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A U.S. military fighter jet crashed Tuesday in waters off Okinawa, with the pilot rescued uninjured, the U.S. Kadena Air Base and the Japanese government said.
The cause of the crash has yet to be determined, the U.S. base said in a statement. The unidentified pilot is "in stable condition and is being evaluated" at a medical facility, the base said.
At around 9 a.m., the U.S. military in Okinawa asked the local coast guard in Naha, Okinawa Prefecture, for help, saying an F-15 crashed into the sea and the pilot was holding onto a raft after an emergency exit.
An Air Self-Defense Force helicopter rescued the pilot at around 10:10 a.m., the coast guard said. It dispatched patrol vessels along with a helicopter and airplane to the area, and located an oil slick but not the crashed jet, which belonged to the Kadena base.
The Foreign Ministry asked the U.S. Embassy in Tokyo to look into the cause of the crash, which occurred during a training flight, and to prevent a recurrence.
Japan will await a response from the U.S. side and will not immediately demand it suspend all such flights, Chief Cabinet Secretary Yoshihide Suga said.
"Relevant government offices will continue to gather information while asking the U.S. forces to prevent a recurrence," the top government spokesman said.
The Okinawa prefectural government, meanwhile, said it will ask the U.S. military to suspend training using the F-15s until the cause of the crash is determined.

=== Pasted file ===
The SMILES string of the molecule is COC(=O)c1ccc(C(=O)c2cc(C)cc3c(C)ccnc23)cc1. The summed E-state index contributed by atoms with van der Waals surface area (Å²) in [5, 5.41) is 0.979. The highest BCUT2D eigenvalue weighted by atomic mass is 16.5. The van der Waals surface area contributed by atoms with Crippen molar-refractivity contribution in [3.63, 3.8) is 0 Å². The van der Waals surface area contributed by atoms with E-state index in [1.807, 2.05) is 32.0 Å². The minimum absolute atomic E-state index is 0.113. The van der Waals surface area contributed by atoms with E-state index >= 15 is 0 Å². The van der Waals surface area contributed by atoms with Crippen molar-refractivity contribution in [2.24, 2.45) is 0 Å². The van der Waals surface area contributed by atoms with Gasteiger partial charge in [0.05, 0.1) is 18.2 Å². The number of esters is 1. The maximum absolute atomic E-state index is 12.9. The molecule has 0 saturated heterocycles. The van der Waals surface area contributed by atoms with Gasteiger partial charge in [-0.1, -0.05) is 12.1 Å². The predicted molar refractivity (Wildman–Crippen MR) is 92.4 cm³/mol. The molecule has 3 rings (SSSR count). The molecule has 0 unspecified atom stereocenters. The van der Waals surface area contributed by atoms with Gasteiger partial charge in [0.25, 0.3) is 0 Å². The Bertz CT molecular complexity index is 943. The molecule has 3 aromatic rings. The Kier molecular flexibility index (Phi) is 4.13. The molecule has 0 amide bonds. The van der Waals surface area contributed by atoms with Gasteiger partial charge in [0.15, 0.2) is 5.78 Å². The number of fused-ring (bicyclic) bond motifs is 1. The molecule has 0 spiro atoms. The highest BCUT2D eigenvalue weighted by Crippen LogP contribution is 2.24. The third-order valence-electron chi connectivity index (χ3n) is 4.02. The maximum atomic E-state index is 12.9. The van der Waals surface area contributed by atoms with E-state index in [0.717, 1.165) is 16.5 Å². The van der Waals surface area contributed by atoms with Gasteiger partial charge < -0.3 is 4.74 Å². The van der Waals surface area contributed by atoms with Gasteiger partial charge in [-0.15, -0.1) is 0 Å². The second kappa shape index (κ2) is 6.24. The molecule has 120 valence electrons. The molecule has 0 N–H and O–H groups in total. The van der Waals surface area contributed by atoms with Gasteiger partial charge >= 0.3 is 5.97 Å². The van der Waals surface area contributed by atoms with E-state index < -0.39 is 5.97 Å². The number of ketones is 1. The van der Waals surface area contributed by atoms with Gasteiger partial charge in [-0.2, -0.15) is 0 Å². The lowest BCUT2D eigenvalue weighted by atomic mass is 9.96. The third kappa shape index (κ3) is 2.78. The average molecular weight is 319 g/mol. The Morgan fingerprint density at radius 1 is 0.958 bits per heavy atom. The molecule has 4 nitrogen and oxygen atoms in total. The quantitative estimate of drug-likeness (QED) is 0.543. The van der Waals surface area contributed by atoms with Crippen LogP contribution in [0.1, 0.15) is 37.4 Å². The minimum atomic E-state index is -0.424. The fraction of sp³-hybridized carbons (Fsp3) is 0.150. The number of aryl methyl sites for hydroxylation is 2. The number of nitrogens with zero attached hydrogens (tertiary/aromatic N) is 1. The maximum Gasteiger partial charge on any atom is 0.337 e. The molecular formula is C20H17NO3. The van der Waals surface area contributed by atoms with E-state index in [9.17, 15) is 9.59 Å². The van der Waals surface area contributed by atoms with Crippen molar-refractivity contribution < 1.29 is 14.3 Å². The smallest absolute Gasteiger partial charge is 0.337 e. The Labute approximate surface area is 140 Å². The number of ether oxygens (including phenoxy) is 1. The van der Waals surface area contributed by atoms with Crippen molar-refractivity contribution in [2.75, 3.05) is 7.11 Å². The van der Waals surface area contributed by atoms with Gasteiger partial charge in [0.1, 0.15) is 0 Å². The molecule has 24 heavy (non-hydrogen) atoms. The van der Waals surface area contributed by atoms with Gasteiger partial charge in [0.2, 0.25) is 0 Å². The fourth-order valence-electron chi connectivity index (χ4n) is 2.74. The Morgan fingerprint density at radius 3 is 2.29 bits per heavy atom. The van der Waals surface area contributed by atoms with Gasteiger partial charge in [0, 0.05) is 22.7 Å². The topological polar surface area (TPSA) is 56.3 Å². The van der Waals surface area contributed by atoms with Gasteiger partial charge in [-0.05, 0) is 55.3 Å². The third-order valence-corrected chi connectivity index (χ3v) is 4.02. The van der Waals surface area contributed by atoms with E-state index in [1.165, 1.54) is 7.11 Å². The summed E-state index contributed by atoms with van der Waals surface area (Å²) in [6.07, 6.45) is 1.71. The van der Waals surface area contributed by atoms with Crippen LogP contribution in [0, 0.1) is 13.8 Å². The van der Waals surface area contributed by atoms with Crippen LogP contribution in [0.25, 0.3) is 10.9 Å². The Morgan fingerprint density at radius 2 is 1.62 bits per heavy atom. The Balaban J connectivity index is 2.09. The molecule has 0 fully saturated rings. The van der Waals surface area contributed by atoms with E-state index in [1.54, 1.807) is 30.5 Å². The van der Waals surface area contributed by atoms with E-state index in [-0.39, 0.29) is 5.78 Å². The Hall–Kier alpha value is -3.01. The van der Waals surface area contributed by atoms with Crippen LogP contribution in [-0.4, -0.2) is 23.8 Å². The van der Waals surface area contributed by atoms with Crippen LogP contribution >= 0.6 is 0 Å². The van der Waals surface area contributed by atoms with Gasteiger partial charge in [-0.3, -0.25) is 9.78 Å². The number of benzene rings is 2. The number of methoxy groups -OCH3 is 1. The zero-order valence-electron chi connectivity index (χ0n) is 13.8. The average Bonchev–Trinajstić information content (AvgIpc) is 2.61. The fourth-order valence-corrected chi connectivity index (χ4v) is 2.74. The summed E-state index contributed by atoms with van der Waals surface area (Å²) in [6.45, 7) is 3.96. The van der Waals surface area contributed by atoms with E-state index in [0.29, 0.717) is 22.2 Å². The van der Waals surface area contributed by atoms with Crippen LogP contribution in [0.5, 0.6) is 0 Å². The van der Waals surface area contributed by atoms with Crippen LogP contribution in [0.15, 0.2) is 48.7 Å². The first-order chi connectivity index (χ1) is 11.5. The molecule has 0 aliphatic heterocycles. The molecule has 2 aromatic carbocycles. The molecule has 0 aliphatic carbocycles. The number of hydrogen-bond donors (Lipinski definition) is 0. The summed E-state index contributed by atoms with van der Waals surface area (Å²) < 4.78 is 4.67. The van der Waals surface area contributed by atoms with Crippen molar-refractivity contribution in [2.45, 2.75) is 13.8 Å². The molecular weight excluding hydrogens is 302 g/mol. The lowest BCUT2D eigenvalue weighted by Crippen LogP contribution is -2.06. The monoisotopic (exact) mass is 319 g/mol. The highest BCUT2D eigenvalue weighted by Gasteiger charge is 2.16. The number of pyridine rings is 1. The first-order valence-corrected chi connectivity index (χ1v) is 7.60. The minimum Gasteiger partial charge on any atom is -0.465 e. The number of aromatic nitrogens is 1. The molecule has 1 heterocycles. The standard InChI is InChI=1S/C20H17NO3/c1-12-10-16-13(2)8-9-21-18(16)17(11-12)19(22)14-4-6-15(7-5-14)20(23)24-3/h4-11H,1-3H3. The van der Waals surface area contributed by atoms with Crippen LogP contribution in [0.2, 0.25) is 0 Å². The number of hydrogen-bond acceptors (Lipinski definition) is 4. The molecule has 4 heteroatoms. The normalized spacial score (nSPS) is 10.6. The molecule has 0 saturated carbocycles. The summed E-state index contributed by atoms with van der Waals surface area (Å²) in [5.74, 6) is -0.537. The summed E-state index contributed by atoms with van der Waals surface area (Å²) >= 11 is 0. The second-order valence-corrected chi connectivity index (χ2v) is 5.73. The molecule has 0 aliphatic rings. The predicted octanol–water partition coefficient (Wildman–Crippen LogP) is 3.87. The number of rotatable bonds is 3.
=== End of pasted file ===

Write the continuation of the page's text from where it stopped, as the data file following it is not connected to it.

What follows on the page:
A senior prefectural government official is expected to visit the Kadena Air Base on Wednesday to make the request.
"The accident has given grave fears to the prefecture's citizens," Okinawa Gov. Hiroshi Nakaima said in a statement, calling on the U.S. forces to suspend F-15 training flights and prevent similar accidents.
Local residents voiced concerns as the crash was not the first of its kind in Okinawa, home to the bulk of U.S. bases in Japan. In January 2006, an F-15 plunged into the Pacific Ocean off Uruma in the central part of Okinawa Island, prompting the prefectural government to demand that F-15 training flights be suspended.
"If the jet had fallen to the ground, people in Okinawa would have been directly hit," said 69-year-old Soken Machida, who lives near the Kadena Air Base and witnessed the 1968 crash of a B-52 bomber at the base.
"The U.S. military should give priority to safety," he said.